Fleming Rutledge is a preacher and teacher known throughout the US, Canada, and parts of the UK. She is the author of eight books, all from Eerdmans Publishing. Her most recent book, The Crucifixion: Understanding the Death of Jesus Christ, is the product of the work of a lifetime and is being described as a new classic on the subject.
One of the first women to be ordained to the priesthood of the Episcopal Church, she served for fourteen years on the clergy staff at Grace Church on Lower Broadway at Tenth Street, New York City.
Fleming and her husband celebrated their 50th anniversary in 2009 and have two daughters and two grandchildren. She is a native of Franklin, Virginia.
Ruminations: Who was Jesus of Nazareth?
Sunday, March 18, 2007
Who was Jesus of Nazareth?Fifty years ago when I was a young inquiring Christian, research concerning the historical person Jesus of Nazareth (as distinguished from Jesus Christ, the Second Person of the Trinity) was largely confined to academic circles. Ordinary churchgoing believers were not much troubled by these speculations in the 40s and 50s. Today, it seems there is a supposed "discovery" appearing almost literally every day. Most of these books and television documentaries purporting to reveal new truth about Jesus are meretricious, exploiting the public thirst for sensation with "theories" masquerading as "scientific" evidence. The Da Vinci Code and its progeny are grounded in the P. T. Barnum school of what the public wants, with over-the-top financial rewards. (Does it really need to be said that no one who cared two cents about accuracy would call the great artist "Da Vinci" instead of "Leonardo"? That would be like calling our third President "Of Virginia," instead of "Jefferson.")
I have been re-reading the Church Fathers for several months. What a wonderful experience it has been. It is often said that the gathering of great minds in the American colonies at the time of the Revolution was a sort of miracle. This could equally be said of the assemblage of thinkers who carved out the shape of the orthodox Christian faith in the first four centuries after the Crucifixion and Resurrection. One marvels at the sheer intellectual firepower of these figures, and at their numbers spread all over the Mediterranean world. Moreover, many of them suffered all sorts of indignities, being deposed, exiled, or anathematized on account of their unflagging efforts. Their disputes were ferocious and often vicious, as is unfortunately typical of human controversies, but the final product is a firm anchor in a safe harbor for the believer in these difficult times.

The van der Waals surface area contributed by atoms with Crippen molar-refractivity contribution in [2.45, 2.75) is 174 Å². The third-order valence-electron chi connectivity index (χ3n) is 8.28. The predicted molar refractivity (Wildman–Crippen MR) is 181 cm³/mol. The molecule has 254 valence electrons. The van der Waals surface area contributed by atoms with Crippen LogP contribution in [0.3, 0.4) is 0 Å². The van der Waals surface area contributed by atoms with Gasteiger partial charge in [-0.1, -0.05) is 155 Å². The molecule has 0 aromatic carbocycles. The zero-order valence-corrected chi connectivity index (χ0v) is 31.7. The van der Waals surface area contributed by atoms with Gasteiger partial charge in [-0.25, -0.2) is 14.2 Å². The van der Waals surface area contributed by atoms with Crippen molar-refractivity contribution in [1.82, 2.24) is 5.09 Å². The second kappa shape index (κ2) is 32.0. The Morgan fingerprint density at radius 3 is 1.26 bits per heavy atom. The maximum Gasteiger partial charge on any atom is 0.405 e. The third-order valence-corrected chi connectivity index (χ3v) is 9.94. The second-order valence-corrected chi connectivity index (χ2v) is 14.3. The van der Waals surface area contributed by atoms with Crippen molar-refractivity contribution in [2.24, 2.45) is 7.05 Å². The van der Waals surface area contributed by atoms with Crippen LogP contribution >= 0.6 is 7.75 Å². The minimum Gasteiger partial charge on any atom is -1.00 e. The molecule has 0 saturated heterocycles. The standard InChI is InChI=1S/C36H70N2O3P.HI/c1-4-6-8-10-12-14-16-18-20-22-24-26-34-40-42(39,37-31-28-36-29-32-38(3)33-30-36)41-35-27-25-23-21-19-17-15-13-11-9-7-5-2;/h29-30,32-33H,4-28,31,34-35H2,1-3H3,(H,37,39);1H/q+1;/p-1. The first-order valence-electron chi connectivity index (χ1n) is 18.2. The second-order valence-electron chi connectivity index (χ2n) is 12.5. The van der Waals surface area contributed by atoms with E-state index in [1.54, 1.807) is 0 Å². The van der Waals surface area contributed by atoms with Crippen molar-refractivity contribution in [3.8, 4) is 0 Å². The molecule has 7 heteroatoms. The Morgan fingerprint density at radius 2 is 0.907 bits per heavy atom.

This does not mean that orthodoxy is timid, fixed, or reactionary. Quite the contrary. I found a wonderful summary of the right use of the "Chalcedonian Definition" for us today (lay people reading this, fear not! You don't have to understand it to appreciate it and be grateful for it). The esteemed Anglican patristics scholar, Richard A. Norris, explains its right use in the Church today[note that "Christology" simply means, the study of who Christ is]. Here is what he wrote:
"This formula [the Chalcedonian Definition], the final product of the classical christological controversies, is essentially a rule of christological language. Its terms are not calculated to picture the way in which Jesus is put together. Rather, they are calculated to explain how it is proper to speak of him. Orthodoxy consists in the acknowledgment that Jesus is one subject, who is properly spoken of both as God -- the divine Logos -- and as a human being. To give an account of Jesus, then, one must talk in two ways simultaneously. One must account for all that he is and does by reference to the Logos of God, that is, one must identify him as God acting in our midst. At the same time, however, one must account for him as a human being in the ordinary sense of that term. Both accounts are necessary. One cannot understand Jesus correctly by taking either account independently, even while recognizing that they really are different accounts. There is a sense, therefore, in which it is true that the Council of Chalcedon solves the christological problem by laying out its terms. Its formula dictates not a Christology but formal outlines of an adequate christological language."
In other words, the Church Fathers left markers for us, like those that guide skiers downhill. There is great freedom in this. The purpose of the markers is to tell us that we may enjoy a great range of exciting trails at various speeds, observing only the boundaries that say "beyond this, you will be off-piste" -- which may be exhilarating but may also mean a badly broken leg or even death.
Above all we may rejoice and marvel at the truth newly proclaimed in every generation: Jesus is "God acting in our midst."
For a delightful Christian Century article on this subject here's a link:
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